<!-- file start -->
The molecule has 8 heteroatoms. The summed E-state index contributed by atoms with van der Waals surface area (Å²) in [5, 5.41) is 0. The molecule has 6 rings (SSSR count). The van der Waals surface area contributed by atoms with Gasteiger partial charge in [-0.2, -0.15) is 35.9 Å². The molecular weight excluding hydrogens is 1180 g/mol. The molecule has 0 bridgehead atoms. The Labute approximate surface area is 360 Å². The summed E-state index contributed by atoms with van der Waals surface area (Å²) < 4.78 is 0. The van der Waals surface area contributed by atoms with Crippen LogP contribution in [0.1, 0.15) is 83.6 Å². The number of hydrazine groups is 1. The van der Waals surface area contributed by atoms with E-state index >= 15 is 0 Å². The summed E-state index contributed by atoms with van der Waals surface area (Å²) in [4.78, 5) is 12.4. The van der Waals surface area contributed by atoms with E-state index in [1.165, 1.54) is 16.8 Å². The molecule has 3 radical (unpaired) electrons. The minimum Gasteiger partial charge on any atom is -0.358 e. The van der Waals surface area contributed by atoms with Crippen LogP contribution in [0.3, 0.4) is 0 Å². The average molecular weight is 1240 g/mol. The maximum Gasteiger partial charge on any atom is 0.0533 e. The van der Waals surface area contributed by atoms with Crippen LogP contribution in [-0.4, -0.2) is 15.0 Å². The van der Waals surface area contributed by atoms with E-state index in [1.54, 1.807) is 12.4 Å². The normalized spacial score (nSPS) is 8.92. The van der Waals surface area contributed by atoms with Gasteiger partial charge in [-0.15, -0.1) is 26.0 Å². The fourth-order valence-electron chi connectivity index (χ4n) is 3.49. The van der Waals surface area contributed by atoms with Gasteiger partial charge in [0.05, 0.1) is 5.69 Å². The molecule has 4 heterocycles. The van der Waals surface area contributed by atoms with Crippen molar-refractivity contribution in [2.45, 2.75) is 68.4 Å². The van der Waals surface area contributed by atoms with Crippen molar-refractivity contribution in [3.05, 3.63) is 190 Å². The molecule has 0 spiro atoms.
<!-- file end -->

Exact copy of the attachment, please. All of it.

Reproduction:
The molecule has 8 heteroatoms. The summed E-state index contributed by atoms with van der Waals surface area (Å²) in [5, 5.41) is 0. The molecule has 6 rings (SSSR count). The van der Waals surface area contributed by atoms with Gasteiger partial charge in [-0.2, -0.15) is 35.9 Å². The molecular weight excluding hydrogens is 1180 g/mol. The molecule has 0 bridgehead atoms. The Labute approximate surface area is 360 Å². The summed E-state index contributed by atoms with van der Waals surface area (Å²) < 4.78 is 0. The van der Waals surface area contributed by atoms with Crippen LogP contribution in [0.1, 0.15) is 83.6 Å². The number of hydrazine groups is 1. The van der Waals surface area contributed by atoms with E-state index >= 15 is 0 Å². The summed E-state index contributed by atoms with van der Waals surface area (Å²) in [4.78, 5) is 12.4. The van der Waals surface area contributed by atoms with E-state index in [1.165, 1.54) is 16.8 Å². The molecule has 3 radical (unpaired) electrons. The minimum Gasteiger partial charge on any atom is -0.358 e. The van der Waals surface area contributed by atoms with Crippen LogP contribution in [0.3, 0.4) is 0 Å². The average molecular weight is 1240 g/mol. The maximum Gasteiger partial charge on any atom is 0.0533 e. The van der Waals surface area contributed by atoms with Crippen LogP contribution in [-0.4, -0.2) is 15.0 Å². The van der Waals surface area contributed by atoms with E-state index in [1.54, 1.807) is 12.4 Å². The normalized spacial score (nSPS) is 8.92. The van der Waals surface area contributed by atoms with Gasteiger partial charge in [-0.15, -0.1) is 26.0 Å². The fourth-order valence-electron chi connectivity index (χ4n) is 3.49. The van der Waals surface area contributed by atoms with Gasteiger partial charge in [0.05, 0.1) is 5.69 Å². The molecule has 4 heterocycles. The van der Waals surface area contributed by atoms with Crippen molar-refractivity contribution in [2.45, 2.75) is 68.4 Å². The van der Waals surface area contributed by atoms with Crippen molar-refractivity contribution in [3.05, 3.63) is 190 Å². The molecule has 0 spiro atoms.